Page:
World-wide technology quickly improved to provide more accessible business modes and communication for telecommuting. Technology has obviously changed how employees perform their jobs and allowed employees to become more efficient. However, many employers do not realize the employment law risks associated with telecommuting. Telecommuting explains the idea of developing, establishing, and maintaining successful off-site business and trading practices through telecommunications. This paper will explain the impact, definition, management and personal prospective, as well as the disadvantages of telecommuting, liabilities, securities, and other factors. Introduction:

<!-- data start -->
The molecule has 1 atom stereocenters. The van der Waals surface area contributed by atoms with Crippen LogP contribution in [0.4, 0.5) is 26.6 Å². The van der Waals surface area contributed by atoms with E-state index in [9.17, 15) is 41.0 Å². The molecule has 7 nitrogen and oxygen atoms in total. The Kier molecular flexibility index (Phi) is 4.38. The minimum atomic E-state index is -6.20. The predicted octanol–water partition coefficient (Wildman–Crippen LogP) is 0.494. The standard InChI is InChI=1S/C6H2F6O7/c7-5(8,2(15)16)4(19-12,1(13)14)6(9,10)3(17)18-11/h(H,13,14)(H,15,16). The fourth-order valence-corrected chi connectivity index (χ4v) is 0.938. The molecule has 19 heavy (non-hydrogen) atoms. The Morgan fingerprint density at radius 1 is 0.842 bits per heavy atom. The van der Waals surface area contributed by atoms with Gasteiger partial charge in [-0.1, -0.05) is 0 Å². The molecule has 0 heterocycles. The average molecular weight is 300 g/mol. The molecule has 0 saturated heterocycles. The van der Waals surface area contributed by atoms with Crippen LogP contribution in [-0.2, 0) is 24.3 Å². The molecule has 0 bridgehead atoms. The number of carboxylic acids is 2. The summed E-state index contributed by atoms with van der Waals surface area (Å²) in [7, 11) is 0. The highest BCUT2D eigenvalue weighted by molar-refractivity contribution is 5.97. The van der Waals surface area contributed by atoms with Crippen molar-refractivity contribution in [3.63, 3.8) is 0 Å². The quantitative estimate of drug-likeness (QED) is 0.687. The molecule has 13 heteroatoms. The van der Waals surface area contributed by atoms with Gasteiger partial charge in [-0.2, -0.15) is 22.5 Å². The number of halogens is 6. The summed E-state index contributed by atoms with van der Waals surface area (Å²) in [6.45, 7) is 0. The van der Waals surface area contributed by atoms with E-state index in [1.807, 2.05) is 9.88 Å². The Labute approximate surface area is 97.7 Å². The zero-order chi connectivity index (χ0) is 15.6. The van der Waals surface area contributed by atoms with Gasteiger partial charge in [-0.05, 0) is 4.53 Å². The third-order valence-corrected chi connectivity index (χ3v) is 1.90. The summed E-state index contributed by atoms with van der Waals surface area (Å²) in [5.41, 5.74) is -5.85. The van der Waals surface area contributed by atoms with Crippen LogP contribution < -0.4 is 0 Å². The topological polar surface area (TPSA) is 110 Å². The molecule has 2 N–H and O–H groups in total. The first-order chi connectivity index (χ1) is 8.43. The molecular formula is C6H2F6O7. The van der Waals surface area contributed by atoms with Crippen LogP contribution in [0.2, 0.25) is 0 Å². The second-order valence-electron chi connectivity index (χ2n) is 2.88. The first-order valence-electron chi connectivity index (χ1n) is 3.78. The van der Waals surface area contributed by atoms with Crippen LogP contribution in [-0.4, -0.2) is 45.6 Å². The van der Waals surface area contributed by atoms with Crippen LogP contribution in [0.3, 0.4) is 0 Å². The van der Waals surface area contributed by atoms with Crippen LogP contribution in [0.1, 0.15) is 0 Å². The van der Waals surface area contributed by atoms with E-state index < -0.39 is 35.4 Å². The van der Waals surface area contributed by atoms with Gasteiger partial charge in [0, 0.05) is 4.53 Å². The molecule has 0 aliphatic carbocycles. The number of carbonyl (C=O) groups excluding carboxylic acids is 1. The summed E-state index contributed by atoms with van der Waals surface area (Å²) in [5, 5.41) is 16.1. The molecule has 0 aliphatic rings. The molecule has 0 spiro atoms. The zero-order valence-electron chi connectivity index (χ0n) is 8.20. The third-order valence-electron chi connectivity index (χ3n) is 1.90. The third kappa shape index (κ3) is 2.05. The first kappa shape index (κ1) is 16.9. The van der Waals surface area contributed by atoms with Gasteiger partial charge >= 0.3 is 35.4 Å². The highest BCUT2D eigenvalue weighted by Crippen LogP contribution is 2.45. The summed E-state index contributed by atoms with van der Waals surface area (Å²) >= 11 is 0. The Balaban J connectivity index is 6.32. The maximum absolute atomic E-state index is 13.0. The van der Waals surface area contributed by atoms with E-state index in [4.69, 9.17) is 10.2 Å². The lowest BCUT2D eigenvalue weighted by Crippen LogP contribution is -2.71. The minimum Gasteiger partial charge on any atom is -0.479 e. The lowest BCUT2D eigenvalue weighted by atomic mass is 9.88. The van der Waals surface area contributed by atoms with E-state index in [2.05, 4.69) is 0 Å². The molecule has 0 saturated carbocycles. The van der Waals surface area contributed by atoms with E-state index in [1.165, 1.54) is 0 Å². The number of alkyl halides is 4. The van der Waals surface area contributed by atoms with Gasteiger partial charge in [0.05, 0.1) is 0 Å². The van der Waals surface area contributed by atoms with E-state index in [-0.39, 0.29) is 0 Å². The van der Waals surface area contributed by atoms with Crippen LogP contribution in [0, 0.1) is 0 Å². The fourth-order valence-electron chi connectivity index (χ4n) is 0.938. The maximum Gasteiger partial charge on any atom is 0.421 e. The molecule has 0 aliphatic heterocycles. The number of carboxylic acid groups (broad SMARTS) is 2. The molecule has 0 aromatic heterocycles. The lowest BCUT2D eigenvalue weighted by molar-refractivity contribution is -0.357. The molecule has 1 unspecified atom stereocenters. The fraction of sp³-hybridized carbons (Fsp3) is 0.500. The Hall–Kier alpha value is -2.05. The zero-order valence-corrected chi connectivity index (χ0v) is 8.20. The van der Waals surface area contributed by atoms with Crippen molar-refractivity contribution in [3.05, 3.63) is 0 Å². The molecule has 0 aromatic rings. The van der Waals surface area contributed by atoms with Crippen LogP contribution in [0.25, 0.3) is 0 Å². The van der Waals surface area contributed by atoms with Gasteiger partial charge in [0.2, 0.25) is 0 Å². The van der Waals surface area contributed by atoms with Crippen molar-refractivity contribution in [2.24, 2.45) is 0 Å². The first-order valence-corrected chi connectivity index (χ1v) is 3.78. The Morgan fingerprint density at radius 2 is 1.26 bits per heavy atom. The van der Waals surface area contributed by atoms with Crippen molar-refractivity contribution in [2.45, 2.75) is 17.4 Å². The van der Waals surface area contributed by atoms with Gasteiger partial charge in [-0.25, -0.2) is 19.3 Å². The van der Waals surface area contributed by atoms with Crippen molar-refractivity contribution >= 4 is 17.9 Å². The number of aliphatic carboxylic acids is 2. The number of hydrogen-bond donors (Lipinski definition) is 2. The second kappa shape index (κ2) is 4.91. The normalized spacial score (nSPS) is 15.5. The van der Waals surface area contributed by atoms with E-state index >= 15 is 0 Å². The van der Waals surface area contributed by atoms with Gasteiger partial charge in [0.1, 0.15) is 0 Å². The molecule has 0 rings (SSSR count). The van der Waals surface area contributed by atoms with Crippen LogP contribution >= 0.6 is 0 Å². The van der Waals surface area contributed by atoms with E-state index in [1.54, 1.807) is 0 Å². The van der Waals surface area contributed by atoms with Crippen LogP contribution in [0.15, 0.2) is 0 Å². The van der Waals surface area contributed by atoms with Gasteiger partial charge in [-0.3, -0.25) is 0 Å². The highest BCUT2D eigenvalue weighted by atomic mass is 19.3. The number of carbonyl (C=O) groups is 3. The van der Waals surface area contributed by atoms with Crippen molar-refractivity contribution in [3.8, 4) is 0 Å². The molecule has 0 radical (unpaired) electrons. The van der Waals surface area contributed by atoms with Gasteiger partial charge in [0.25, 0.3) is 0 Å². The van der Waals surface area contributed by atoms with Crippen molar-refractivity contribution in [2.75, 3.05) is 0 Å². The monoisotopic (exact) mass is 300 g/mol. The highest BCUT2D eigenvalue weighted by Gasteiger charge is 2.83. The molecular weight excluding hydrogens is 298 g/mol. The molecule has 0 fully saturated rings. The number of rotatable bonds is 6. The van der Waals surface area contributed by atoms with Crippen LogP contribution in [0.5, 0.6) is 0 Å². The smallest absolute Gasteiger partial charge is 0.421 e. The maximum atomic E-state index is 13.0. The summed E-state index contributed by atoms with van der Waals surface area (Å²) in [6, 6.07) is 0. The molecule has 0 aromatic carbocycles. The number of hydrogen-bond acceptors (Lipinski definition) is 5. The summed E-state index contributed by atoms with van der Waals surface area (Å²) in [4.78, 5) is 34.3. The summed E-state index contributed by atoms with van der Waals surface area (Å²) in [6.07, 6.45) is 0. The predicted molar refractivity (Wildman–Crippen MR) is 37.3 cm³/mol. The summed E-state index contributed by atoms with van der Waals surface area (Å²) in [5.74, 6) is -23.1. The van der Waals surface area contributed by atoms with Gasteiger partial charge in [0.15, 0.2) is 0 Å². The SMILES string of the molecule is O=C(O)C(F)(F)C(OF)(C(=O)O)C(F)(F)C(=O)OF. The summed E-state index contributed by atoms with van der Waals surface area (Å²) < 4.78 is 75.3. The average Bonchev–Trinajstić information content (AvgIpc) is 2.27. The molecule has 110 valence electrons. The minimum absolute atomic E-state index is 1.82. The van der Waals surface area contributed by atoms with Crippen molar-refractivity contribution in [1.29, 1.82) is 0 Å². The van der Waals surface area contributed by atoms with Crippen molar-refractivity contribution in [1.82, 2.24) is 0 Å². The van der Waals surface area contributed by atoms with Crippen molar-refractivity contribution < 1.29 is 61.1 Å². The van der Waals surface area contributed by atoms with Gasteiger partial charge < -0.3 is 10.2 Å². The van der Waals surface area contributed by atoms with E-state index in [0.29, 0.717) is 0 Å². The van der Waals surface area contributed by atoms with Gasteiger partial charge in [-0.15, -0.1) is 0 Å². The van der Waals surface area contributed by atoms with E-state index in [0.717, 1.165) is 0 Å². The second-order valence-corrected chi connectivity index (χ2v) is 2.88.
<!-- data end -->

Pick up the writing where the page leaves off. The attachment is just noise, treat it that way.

Jack Nilles was the inventor of word Telecommuting and Teleworking in 1973, also known internationally as “the father of telecommuting/teleworking” (Jala.com). Telecommuting is defined as an alternative way of accomplishing work tasks while at the same time providing a variety of benefits to organizations, associates, communities, and the environment. Telecommuting replaces the traditional workplace via telephones, computers, and other telecommunications equipment at outside office locations. The terms "telecommuting" and "teleworking" are used somewhat identical. "Teleworking" is probably a more accurate description of what actually occurs in today’s business, but “telecommuting" continues to be the more often used term. Telecommuting work arrangements have a variety of forms, depending on the needs of employees and employers. Part-time telework (one to two days per week) allows employees to avoid daily commutes to and from a main office, which may or may not be easily accessible. Part-time telecommuting employees include editors and designers who often work as freelancers. Full-time telecommuting associates (four to five days per week) work as "virtual teams" who assemble electronically from a variety of physical locations to solve business problems (ITAC, 2002). Disadvantage of...
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